The smartphone trends to watch out for at Mobile World Congress

A visitor walks past a board of the 2013 Mobile World congress on the second day of the congress in Barcelona on February 25, 2013. How will the event determine the features on your next smartphone? — AFP pic
A visitor walks past a board of the 2013 Mobile World congress on the second day of the congress in Barcelona on February 25, 2013. How will the event determine the features on your next smartphone? — AFP pic

SAN FRANCISCO, Feb 17 — From smaller handsets with bigger screens to a greater focus on security, the world’s biggest single gathering of handset, mobile services and telecommunications companies, which kicks off in Barcelona on February 24, will cement the feature, specification and design trends for Android smartphones and phablets at least for the next 12 months.

Focus on fingerprints

Biometric identification is going to be one of the buzz phrases of this year’s event. Expect a host of new devices that use a secondary measure, such as voice print, iris or fingerprint scans for unlocking handsets or validating online purchases.

Apple got the ball rolling with the inclusion of its Touch ID fingerprint scanning feature on the latest iPhone, and Samsung is widely tipped to follow suit. The world’s leading Android phone maker will be unveiling its latest flagship device — the Galaxy SV — at the event and it is almost certainly going to have a fingerprint scanner as one of its key features.

LG has also confirmed that it is testing fingerprint recognition technology for integration in its next premium phone, however, it won’t be launched until this autumn. Likewise, HTC integrated a fingerprint sensor on the rear panel of its recently launched One Max phablet and any new phones it shows at the event are expected to boast enhanced security features too.

Biometric identification is set to become a huge selling point for all electronic devices. The fact is that the typical online consumer now has far too many password obligations to stay safe for much longer. Fingerprint or voice scanning offers a harder to hack, unnecessary to remember alternative to strings of random letters and numbers.

Screens will get bigger...

Last year, Sony made headlines when it unveiled a handset with a 5-inch full HD display. It was the first phonemaker to do so, but 24 hours later it had been joined by three other companies who had also unveiled similar products. Screen size is expected to be nudged up yet again this year to 5.2-inches to 5.5-inches and resolution will pass the HD mark and go beyond high definition.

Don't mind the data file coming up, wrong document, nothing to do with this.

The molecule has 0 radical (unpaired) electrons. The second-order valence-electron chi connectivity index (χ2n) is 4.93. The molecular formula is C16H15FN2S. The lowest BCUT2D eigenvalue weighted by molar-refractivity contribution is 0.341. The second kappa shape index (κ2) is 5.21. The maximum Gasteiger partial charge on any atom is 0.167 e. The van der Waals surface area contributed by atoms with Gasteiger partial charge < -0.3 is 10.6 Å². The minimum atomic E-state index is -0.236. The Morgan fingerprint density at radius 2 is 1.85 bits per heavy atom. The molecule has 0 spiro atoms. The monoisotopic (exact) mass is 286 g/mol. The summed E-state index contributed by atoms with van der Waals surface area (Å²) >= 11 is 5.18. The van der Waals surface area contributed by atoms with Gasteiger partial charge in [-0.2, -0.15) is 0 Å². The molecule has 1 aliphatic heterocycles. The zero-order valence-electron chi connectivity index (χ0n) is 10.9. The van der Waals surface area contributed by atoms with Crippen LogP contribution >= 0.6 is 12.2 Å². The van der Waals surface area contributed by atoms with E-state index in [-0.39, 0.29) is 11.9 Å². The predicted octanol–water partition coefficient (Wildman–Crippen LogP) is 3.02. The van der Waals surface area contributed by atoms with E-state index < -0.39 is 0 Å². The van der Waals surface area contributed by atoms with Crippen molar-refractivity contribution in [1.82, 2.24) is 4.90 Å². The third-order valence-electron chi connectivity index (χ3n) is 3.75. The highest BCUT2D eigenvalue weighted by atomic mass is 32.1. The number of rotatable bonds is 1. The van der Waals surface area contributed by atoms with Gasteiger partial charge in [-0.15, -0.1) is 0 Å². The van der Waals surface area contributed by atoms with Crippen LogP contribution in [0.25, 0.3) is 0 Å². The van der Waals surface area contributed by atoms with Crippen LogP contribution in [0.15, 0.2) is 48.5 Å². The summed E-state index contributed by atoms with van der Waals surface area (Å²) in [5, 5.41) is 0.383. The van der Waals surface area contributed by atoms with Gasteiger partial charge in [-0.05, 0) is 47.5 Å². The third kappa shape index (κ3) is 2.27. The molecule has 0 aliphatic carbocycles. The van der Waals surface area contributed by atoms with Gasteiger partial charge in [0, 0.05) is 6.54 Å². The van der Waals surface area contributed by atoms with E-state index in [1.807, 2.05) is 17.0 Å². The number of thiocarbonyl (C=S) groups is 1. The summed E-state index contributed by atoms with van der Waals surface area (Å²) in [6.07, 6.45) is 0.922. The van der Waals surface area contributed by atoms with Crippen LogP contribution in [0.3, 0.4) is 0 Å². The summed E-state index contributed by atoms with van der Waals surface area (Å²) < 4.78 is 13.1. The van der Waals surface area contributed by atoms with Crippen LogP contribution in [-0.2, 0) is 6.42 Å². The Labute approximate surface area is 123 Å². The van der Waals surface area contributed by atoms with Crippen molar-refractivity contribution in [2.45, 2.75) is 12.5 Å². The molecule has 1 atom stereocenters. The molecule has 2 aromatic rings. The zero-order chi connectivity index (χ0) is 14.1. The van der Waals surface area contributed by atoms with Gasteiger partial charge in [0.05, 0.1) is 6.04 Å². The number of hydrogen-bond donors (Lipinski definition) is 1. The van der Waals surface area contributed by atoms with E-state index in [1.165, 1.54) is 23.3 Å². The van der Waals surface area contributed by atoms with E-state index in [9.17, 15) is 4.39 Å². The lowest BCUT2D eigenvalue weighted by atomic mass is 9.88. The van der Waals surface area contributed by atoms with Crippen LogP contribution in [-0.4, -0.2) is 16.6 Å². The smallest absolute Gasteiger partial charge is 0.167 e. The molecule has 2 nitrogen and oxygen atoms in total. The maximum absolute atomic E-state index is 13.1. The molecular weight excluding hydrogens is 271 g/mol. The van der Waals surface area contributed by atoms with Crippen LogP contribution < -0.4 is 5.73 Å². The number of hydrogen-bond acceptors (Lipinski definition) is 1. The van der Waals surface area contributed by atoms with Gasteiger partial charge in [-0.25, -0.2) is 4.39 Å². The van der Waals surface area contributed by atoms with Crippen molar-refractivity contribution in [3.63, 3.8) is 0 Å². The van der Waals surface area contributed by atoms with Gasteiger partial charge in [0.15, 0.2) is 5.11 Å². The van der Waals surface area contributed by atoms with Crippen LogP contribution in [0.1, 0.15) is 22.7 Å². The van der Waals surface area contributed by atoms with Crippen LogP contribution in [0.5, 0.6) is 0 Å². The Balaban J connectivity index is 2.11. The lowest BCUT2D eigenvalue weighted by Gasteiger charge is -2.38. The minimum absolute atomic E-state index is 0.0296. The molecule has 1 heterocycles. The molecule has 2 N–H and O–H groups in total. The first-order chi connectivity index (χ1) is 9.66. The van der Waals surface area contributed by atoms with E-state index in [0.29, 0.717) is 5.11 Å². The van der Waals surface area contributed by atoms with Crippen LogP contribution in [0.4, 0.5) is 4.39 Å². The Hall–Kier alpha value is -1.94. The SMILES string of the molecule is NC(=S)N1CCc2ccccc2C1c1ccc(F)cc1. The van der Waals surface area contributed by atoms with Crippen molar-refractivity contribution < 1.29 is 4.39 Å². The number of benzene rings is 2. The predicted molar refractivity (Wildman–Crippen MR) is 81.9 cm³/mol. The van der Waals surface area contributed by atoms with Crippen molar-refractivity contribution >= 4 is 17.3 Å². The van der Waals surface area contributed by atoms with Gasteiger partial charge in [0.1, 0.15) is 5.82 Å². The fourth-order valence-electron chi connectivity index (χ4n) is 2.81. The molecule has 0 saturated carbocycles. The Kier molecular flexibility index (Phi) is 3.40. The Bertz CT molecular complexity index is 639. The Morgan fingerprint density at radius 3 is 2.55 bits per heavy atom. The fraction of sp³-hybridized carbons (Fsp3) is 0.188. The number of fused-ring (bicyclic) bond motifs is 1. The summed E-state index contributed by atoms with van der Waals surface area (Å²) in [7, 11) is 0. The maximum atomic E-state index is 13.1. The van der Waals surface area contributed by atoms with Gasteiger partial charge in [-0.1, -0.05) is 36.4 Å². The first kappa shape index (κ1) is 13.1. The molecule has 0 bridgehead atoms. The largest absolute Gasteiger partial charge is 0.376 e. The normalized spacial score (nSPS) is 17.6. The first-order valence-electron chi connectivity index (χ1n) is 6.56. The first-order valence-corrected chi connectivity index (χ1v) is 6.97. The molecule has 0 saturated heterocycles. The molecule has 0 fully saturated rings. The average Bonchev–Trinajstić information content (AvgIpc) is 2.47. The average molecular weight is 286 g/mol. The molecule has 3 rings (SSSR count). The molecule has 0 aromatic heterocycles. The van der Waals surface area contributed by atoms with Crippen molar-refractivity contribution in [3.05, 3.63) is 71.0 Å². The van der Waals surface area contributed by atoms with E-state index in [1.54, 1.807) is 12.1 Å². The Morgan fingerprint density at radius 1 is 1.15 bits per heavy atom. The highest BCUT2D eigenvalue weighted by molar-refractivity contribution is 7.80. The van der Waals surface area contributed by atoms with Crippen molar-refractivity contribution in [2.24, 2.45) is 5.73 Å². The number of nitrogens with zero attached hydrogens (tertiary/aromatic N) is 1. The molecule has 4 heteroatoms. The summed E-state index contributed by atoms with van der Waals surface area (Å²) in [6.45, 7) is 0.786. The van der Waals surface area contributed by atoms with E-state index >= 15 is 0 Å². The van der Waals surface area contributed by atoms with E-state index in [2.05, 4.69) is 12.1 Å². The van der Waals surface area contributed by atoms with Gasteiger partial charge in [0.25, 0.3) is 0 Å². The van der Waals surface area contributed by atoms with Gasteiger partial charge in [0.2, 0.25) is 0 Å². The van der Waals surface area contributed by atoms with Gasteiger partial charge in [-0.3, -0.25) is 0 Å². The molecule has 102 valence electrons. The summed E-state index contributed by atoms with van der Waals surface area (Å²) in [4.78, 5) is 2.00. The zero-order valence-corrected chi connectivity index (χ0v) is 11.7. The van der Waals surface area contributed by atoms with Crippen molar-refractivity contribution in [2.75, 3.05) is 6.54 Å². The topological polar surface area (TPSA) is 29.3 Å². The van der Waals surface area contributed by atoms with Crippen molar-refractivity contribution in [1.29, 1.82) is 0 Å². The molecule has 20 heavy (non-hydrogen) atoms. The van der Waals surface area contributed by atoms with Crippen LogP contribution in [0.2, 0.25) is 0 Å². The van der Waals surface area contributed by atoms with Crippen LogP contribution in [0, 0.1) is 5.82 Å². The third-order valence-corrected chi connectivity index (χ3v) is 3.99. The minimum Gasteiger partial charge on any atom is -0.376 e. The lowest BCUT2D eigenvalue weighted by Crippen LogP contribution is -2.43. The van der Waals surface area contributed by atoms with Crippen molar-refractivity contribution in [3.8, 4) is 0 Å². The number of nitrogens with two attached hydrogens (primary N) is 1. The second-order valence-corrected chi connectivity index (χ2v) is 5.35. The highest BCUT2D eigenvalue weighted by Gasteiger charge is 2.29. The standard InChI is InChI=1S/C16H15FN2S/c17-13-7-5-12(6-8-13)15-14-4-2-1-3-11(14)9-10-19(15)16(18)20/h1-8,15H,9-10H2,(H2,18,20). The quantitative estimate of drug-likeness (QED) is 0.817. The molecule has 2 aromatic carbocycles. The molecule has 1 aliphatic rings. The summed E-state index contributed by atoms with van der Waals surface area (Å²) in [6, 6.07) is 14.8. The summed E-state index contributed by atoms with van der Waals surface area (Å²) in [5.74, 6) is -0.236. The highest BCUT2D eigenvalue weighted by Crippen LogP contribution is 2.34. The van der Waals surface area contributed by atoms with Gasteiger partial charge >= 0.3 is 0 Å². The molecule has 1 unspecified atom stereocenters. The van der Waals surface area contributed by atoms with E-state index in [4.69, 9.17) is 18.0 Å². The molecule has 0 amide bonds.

...but phones will get smaller

However, in years past, phones with bigger screens were physically bigger too. This year will see new handsets that are actually the same size or smaller than the flagship devices they are replacing.

This is because companies are working on reducing or even losing the bezel -- the border around the screen. That is also why a number of phones will be shedding their physical buttons for on-screen buttons to free up even more space for housing the display.

4K and Pro shooting

Samsung and LG have already unveiled phablets capable of filming video in UHD resolution, and this trend is expected to hit its stride at MWC. In particular, Sony has already said that 2014 is the year that it will be focusing on turning consumers into 4K content creators.

But resolution is just the start, a host of better photography and video features for filtering, editing and creating are expected to make their debut at the event and in doing so will knock the final nails in the coffin of the standalone digital camera.

Watch this space

Wearable technology devices and in particular smartwatches will be big at this year’s event. Samsung has already confirmed that it is launching a new smartwatch, and a host of other similarly wearable devices are expected to make their debuts in Barcelona. According to the latest forecasts from Canalys, smartwatch shipments are expected to hit 45 million annually by 2017 and companies are lining up to join the market. — AFP-Relaxenws

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